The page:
For example, recent scientific discoveries have shown that human cancer cells often display features that are reminiscent of human embryonic stem cells and that the more a cancer cell resembles an embryonic stem cell, the more aggressive its behavior. Indeed, it is only now being appreciated that the initiation and progression of many, if not all human cancers, involves deregulation of the very same genes and pathways that are necessary and responsible for normal human embryonic development. Inappropriate activation of these pathways in an adult cell can overtake its development and drive creation of a tumor.
Early studies in the laboratories of numerous cancer researchers are showing that if these genetic and epigenetic errors are corrected, the growth of the cancer can be slowed or even reversed. However, successful translation of these exciting laboratory discoveries into advances for patient care requires that we better understand the differences between normal embryonic stem cell and cancer biology. To achieve this, it is absolutely imperative that this fundamental research, which has already led to so many significant discoveries, be allowed to continue. This research de facto depends on laboratory-based investigations of human embryonic stem cells.
Another important advancement in cancer research has been the discovery that certain tumors arise as a consequence of genetic mutations in normal adult stem cells. For example, leukemia can arise when mutations occur in normal hematopoietic (blood) stem cells, and brain tumors can arise as a consequence of mutations in normal neural stem cells. The ability to isolate normal hematopoietic stem cells from bone marrow has fueled discovery into the origins of leukemia and is leading to the development of novel therapies to target leukemia stem cells. However, because of the relative rarity and inaccessibility of other adult stem cells, very little is yet known about their normal biology or how they morph into cancer cells. Cancer researchers are harnessing the pluripotency and regenerative power of embryonic stem cells to generate these rare adult stem cells in the laboratory.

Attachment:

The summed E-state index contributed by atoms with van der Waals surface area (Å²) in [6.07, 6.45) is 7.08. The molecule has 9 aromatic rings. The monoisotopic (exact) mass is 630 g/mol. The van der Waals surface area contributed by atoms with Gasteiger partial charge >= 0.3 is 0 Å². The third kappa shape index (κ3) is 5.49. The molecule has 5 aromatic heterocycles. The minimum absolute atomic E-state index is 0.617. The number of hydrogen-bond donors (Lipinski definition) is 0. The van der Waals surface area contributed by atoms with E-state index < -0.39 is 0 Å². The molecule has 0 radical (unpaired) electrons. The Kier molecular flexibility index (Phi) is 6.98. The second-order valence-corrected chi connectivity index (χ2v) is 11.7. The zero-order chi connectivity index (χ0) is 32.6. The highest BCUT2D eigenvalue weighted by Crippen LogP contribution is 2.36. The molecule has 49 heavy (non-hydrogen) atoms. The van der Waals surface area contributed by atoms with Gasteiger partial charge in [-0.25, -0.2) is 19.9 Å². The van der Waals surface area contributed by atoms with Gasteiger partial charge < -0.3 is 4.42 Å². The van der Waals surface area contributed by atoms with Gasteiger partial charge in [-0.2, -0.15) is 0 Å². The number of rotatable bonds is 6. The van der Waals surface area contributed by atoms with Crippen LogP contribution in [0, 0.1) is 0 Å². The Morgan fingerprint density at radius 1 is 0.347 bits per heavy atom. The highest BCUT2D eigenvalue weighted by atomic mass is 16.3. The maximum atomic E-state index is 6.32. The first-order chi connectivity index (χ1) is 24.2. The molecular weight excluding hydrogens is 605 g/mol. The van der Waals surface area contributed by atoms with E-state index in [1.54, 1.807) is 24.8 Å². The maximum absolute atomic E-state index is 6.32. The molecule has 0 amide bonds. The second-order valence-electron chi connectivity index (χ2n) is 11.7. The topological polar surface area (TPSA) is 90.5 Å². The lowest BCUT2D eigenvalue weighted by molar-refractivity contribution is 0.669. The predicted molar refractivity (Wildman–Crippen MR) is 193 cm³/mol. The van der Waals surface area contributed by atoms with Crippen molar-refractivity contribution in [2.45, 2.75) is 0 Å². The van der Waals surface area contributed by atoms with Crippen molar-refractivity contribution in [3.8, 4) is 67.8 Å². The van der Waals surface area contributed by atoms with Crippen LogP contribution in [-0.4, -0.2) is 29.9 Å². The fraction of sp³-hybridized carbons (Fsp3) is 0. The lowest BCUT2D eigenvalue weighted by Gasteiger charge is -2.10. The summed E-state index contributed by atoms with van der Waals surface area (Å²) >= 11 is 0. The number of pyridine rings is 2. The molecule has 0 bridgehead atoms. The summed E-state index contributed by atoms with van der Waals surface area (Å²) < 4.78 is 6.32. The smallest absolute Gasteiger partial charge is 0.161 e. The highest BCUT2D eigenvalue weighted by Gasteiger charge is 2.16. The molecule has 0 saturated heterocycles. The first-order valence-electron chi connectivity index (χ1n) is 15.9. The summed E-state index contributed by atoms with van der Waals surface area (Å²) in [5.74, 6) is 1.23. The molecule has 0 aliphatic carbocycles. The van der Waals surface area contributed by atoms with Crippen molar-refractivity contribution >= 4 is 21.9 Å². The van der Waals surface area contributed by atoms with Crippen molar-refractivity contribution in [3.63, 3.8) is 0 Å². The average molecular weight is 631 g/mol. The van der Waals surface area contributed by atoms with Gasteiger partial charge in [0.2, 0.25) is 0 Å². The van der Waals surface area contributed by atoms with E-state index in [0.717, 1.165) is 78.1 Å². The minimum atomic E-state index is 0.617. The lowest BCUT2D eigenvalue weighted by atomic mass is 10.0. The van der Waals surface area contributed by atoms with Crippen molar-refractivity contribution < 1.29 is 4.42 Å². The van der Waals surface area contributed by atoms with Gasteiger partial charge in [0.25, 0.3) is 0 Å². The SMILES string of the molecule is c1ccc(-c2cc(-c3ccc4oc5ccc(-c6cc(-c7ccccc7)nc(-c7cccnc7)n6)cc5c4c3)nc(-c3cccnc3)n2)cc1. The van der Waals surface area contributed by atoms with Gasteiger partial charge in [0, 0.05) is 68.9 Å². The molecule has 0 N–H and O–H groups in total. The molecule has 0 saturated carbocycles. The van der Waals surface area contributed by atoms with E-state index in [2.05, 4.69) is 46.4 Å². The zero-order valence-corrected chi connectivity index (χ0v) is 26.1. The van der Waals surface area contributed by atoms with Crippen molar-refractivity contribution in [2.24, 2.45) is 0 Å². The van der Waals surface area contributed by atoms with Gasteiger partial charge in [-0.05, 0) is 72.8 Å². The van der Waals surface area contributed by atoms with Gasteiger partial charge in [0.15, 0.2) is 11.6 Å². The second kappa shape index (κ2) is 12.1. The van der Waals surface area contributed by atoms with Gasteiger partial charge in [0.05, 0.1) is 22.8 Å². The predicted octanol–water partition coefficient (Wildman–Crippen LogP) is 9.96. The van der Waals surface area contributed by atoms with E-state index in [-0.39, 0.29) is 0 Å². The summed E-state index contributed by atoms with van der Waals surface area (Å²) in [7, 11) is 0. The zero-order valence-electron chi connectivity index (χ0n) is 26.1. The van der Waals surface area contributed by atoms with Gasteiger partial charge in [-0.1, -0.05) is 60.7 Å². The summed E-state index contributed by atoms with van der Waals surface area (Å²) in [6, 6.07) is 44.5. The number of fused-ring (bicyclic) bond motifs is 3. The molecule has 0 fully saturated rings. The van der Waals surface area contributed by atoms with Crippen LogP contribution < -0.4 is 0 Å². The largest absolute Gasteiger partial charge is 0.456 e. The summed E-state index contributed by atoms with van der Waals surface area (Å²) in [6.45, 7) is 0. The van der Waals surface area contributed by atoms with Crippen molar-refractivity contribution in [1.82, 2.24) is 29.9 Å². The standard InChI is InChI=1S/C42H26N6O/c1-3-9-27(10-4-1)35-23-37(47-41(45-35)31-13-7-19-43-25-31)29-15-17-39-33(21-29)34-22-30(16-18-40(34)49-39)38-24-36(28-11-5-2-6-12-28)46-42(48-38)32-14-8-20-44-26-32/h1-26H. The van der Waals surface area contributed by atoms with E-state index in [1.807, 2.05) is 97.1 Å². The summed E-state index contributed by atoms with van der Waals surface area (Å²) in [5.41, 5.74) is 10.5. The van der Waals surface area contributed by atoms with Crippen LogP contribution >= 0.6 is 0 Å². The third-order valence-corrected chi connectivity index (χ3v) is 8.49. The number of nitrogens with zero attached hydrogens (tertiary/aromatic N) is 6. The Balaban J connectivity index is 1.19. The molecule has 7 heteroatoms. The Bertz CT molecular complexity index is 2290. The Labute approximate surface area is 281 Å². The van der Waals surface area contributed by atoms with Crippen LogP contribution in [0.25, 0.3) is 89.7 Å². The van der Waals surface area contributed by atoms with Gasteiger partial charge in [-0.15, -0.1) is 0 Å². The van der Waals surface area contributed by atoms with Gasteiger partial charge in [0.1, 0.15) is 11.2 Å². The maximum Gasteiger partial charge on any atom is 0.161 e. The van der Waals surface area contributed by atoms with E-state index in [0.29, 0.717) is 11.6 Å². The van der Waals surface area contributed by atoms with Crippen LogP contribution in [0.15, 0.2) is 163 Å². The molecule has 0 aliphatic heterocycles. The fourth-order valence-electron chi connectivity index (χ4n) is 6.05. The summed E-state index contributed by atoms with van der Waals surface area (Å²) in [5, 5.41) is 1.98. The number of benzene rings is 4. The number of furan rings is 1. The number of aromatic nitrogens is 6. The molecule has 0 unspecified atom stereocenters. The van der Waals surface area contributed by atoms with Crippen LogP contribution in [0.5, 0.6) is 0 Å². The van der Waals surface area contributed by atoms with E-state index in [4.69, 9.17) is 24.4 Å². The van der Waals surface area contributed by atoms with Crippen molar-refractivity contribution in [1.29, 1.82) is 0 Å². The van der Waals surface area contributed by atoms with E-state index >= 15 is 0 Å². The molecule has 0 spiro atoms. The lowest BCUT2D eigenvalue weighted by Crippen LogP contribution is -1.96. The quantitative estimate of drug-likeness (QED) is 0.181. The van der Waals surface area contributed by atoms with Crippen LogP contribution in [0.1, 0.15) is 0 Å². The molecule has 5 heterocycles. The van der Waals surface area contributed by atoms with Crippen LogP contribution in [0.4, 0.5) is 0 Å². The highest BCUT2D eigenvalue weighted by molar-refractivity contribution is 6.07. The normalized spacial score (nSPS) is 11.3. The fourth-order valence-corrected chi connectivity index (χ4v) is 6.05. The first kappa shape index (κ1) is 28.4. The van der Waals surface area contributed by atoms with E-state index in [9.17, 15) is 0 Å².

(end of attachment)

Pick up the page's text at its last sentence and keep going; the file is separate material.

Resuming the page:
As a renewable source of neural, neural crest, pancreatic, liver and other tissue-specific stem cells, embryonic stem cells are—for the first time—providing cancer researchers with the tools to study differences between normal adult stem cells and cancer stem cells. Already these studies are generating novel insights into tumor biology and identifying potential therapeutic targets that could be exploited to selectively kill cancerous stem cells.
The benefits of this research are applicable especially to the pediatric population. Given that fully two-thirds of childhood cancer survivors are afflicted with long-term side effects from cancer treatments that negatively impact their health and well-being, it is imperative that we strive to develop new therapies for pediatric cancers that spare normal stem cells and developing tissues. The promise of human embryonic stem cells as tools for scientific discovery provides hope for these children and for all patients who are afflicted with brain tumors, bone and soft tissue sarcomas, neuroblastoma, malignant melanoma, pancreatic, liver and other solid tumors that all too frequently resist current therapies.
AACR supports sound, ethical and responsible stem cell research policies